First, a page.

After a nice rest day, following the Bermuda Party, it was time to get back into the usual swing of things. From this point on, there are six rounds, one per day, for the next six days. Day 7 followed a familiar pattern, revolving around buffets and game prep, before hopping onto the police-escorted bus.
WIM Heather Richards won a quick game in the Pirc. Have a look at the attack starting from 12.Nxe5. And work out why can’t Black take 12…Qxe5.
The girls were off to a good start, and WIM Alexandra Jule and WIM Emma Guo also won their games convincingly. WIM Biljana Dekic fell into a slightly inferior endgame (R+N v R+B) and eventually her opponent managed to win.
3-1 is the closest result so far for our Women’s team. and so far we’ve had these scores: 4-0, 0-4, 4-0, 0-4, 0.5-3.5, 3-1. In the games to follow, we can anticipate some closer matches as the field starts to level out.
GM David Smerdon had an interesting game against Brazil’s Board 1 from an unusual line of the Queen’s Gambit Accepted. Watching from the Press Room, I started to feel optimistic about David’s chances around move 24. By that stage, Anton was winning, Moulthun was losing and Zong-Yuan seemed better.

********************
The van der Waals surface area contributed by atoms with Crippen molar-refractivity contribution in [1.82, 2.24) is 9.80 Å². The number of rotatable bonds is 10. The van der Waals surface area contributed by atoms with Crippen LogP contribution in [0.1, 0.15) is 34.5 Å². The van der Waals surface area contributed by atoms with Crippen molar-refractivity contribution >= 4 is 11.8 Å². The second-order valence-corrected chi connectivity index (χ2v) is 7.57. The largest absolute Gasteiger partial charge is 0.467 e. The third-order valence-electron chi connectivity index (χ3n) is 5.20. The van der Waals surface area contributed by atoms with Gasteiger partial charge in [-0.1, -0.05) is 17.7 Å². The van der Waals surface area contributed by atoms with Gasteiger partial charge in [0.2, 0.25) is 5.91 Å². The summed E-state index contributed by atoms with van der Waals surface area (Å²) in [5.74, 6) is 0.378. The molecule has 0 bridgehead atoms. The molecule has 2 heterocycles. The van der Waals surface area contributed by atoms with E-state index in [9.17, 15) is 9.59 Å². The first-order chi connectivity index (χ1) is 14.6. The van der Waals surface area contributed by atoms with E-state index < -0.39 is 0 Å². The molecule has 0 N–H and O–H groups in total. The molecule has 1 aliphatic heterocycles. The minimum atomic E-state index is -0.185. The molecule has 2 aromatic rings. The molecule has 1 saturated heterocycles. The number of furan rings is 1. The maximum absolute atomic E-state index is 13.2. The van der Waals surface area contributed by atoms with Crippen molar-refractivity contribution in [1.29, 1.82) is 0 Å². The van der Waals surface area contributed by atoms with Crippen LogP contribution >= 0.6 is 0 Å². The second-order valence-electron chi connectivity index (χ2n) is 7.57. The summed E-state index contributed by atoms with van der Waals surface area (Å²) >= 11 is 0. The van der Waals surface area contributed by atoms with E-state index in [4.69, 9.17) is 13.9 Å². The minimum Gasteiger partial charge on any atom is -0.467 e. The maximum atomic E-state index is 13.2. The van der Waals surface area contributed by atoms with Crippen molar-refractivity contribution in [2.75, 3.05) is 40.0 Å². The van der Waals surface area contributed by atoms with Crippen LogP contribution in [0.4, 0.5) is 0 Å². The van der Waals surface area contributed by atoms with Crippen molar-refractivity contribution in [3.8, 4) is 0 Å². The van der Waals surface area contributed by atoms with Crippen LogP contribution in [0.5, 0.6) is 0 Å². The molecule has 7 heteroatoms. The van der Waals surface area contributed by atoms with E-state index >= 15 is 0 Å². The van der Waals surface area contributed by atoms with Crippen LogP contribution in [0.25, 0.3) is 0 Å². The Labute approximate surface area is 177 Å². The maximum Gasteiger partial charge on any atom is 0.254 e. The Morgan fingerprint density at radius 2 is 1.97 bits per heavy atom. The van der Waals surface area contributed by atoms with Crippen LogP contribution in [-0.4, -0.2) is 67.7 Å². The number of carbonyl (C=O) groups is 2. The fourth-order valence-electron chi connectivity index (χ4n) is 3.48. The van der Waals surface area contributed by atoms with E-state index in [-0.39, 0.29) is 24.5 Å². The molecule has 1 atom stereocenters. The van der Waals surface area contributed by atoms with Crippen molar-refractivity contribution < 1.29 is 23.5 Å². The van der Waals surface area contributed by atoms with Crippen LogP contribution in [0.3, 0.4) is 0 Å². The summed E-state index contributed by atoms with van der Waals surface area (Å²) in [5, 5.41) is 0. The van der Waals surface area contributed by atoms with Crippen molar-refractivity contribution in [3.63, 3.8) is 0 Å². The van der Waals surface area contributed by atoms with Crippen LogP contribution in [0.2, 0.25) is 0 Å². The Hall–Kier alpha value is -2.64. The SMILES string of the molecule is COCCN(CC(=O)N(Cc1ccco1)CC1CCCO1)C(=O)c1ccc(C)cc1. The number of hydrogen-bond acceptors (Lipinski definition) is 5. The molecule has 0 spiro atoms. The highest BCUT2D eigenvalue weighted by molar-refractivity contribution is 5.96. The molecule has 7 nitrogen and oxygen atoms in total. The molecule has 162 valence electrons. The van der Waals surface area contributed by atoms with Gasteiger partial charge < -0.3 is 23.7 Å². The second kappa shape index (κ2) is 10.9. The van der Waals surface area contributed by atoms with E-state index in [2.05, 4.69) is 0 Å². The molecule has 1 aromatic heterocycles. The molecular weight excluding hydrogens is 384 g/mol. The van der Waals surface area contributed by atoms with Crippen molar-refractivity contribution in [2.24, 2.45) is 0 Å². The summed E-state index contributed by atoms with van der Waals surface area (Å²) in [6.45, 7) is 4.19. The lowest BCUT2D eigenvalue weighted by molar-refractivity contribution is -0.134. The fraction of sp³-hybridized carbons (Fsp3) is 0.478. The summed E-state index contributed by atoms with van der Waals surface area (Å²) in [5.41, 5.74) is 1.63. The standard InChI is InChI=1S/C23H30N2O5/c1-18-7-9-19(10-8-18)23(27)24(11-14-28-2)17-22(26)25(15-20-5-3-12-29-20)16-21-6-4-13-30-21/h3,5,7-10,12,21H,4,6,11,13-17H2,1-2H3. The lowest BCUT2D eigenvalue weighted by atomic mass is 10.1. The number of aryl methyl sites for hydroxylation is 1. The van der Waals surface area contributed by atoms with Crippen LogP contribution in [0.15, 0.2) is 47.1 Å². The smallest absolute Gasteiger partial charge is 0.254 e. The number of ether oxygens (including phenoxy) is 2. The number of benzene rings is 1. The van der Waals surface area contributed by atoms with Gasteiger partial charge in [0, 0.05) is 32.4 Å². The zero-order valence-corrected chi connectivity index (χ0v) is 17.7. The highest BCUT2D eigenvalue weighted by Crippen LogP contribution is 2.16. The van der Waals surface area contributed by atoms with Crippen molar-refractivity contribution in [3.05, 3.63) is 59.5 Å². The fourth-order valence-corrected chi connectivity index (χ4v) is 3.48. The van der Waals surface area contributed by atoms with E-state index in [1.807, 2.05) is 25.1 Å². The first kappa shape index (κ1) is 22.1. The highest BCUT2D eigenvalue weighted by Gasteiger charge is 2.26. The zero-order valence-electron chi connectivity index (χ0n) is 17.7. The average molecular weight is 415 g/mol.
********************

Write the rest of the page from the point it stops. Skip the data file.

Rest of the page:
And David’s game was the last to finish, and proved decisive. We won the match 2.5-1.5. A huge result! The Open team has won 4 matches and lost 2.
At the top, India took a lead after defeating Netherlands with a win by GM Adhiban. USA slowed down Ukraine’s charge, with GM Fabiano Caruana winning against GM Pavel Eljanov. Russia and China have both won, as they desperately try to catch up.
In the Women’s, we’ve had draws in the top four match-ups: Ukraine-Russia, Romania-China, Kazakhstan-Hungary, Georgia-Azerbaijan.
Winding Down and Winding Around
The Aussies went out for some cocktails at the Hilton’s rooftop bar, which features 360-views of the city. Below you can see the Aussie boys with some locals, and a selfie with world #2 Fabiano Caruana of USA.
Australia is up against Poland in the Open. It’s a very tough match-up, in which we go in with nothing to lose.
In the Women’s, we’re up against New Zealand. This is surely the most important match-up this Olympiad. Bragging rights are at stake.